It’s a quiet, rainy Monday morning here at JMM, as I enter week 11 of 12 of my internship. Many mornings I’m immediately brought on board a project, often urgent; I’m grateful since today offers a good opportunity to reflect on my time at the museum.
I came to the JMM with after a six-month internship with the U.S. Navy Museum, in DC, so I had some idea of what to expect – by which I mean that I was only surprised, not mind-boggled – by the various of roles I was asked to fill alongside the professional staff. Working at a smaller museum has been really eye-opening for me, as I’ve learned that no job title can summarize all the tasks a curator, collections manager, librarian, or head of development is asked to do on a daily basis, let alone an intern.
The first task I was assigned here at the JMM was the one I had the most experience in and which I looked forward to the most. I was asked to research Jewish foodways in Colonial and early Federalist America, and to find collections that could provide us with relevant and engaging artifacts for display. I am still working at it, and while I’ve made a great deal of progress in the first part of the task, the second is more demanding still. Research is the most rewarding thing I get to do at the JMM, and arguably my favorite task in my overall museum experience, because not only do I provide necessary context for exhibitions so that visitors will better understand what they see, but I enrich my own understanding of the world; in that regard, I know the curators I’ve worked under wish they could spend more of their time doing what I’m doing.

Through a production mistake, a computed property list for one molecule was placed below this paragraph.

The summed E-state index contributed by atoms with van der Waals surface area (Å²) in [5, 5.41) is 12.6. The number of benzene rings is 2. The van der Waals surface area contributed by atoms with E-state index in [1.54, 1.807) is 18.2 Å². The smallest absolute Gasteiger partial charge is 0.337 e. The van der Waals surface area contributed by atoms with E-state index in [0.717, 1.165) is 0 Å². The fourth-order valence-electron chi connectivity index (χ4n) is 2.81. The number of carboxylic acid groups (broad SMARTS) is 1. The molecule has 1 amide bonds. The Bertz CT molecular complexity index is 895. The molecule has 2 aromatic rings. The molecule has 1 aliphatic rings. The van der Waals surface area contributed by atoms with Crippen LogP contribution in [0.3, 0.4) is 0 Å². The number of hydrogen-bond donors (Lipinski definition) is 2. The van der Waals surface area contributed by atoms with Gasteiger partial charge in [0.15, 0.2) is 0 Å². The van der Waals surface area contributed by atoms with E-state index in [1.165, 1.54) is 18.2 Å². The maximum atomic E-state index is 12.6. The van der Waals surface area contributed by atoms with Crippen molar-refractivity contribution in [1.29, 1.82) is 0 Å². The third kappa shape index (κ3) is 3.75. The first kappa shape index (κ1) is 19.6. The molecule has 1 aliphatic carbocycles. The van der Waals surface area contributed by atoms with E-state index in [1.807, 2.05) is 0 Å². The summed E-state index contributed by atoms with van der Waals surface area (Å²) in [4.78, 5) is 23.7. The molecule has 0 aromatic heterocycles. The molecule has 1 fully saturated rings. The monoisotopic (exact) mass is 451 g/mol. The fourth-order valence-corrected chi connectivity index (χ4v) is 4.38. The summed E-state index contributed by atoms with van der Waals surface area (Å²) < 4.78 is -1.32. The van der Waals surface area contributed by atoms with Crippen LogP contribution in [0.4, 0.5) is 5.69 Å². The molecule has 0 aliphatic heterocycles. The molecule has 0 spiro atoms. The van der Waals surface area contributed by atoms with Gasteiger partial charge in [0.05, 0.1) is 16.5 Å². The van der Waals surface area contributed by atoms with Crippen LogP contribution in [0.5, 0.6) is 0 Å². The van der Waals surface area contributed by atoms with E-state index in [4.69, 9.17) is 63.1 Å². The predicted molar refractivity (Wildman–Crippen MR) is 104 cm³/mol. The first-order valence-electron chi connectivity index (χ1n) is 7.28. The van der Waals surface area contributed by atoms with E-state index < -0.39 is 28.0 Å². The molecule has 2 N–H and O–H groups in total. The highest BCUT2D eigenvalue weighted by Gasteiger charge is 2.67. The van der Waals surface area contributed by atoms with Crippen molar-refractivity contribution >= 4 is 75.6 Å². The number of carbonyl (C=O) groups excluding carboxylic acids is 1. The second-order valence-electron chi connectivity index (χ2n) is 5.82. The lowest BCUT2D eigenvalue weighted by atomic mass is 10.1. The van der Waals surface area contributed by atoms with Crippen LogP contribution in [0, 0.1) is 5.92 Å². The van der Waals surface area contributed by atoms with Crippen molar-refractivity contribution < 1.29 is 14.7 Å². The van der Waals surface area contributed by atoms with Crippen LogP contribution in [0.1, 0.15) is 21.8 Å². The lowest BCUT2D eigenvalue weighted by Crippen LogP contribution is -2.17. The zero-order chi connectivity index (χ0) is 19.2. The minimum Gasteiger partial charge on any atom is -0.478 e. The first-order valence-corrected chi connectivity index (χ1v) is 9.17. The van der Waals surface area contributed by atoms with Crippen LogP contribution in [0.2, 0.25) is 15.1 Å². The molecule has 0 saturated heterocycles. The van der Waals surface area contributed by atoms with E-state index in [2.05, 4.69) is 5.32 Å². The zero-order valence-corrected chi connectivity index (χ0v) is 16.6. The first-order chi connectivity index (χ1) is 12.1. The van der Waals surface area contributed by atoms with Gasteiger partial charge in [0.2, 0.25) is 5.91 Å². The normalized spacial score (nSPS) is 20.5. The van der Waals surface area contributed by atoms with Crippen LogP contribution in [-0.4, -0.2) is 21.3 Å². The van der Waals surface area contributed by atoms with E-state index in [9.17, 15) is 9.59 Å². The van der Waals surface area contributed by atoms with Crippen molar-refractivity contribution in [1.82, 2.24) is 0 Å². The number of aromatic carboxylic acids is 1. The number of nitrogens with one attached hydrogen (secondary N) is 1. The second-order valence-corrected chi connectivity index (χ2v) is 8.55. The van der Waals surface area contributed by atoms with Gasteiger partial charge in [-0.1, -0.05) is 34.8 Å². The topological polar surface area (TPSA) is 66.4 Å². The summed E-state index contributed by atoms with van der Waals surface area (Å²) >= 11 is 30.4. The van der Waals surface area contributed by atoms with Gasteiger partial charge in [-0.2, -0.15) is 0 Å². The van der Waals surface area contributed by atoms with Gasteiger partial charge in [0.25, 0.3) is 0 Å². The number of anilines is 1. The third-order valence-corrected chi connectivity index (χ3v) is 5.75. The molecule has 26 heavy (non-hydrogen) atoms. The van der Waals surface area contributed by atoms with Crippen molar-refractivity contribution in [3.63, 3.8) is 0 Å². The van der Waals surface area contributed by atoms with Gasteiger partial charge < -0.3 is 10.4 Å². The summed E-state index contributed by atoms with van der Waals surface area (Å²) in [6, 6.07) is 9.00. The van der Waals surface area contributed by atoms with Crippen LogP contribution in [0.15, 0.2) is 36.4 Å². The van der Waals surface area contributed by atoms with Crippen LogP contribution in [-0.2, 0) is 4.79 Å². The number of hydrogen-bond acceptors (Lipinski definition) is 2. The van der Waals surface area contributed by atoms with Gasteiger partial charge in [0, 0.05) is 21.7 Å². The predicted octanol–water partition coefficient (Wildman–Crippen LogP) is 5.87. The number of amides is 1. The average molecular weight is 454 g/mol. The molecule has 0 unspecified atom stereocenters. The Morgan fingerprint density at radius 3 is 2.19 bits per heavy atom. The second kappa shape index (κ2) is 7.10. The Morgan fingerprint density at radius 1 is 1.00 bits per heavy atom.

Interspersed with that primary task, I was part of the team that replaced an exhibition on a graphic novel’s depiction of the Book of Esther with an introspective look at art and the Holocaust. Having helped build the content of exhibitions through research and writing, I was very excited to actually participate in the workings of an exhibition space in transition. I inspected artwork, wrote condition reports, prepared, primed, painted the walls, and hung new artwork. I took advantage of the collaborative nature of the work to get to know my fellow interns and the museum staff, a distinction that faded as we all became bespeckled with paint.
Most recently, I had the privilege to be invited to two meetings dealing with potential accessions to the JMM. The first meeting consisted only of museum staff and interns, who formed a committee to lay out the merits of the donations and prepare proposals for the second meeting. Afterwards, it was my job to answer a number of questions that surfaced about the objects under consideration. At the second meeting I got to present my research before the board members and staff in attendance, which really made me feel like part of the team.
In the two weeks remaining, I’ll have a lot on my plate, but I hope to go out with a bang. One facet of museum work is that it is ongoing. When I’m gone, the projects I’ve worked on will be taken up by new interns, and the artwork I’ve hung will be taken down in time. As much as we do our best to make history come alive for the museum visitor, I think we also make our own mark in the process. I know my experience here at the JMM will leave its mark on me; I hope I can leave something good behind as well.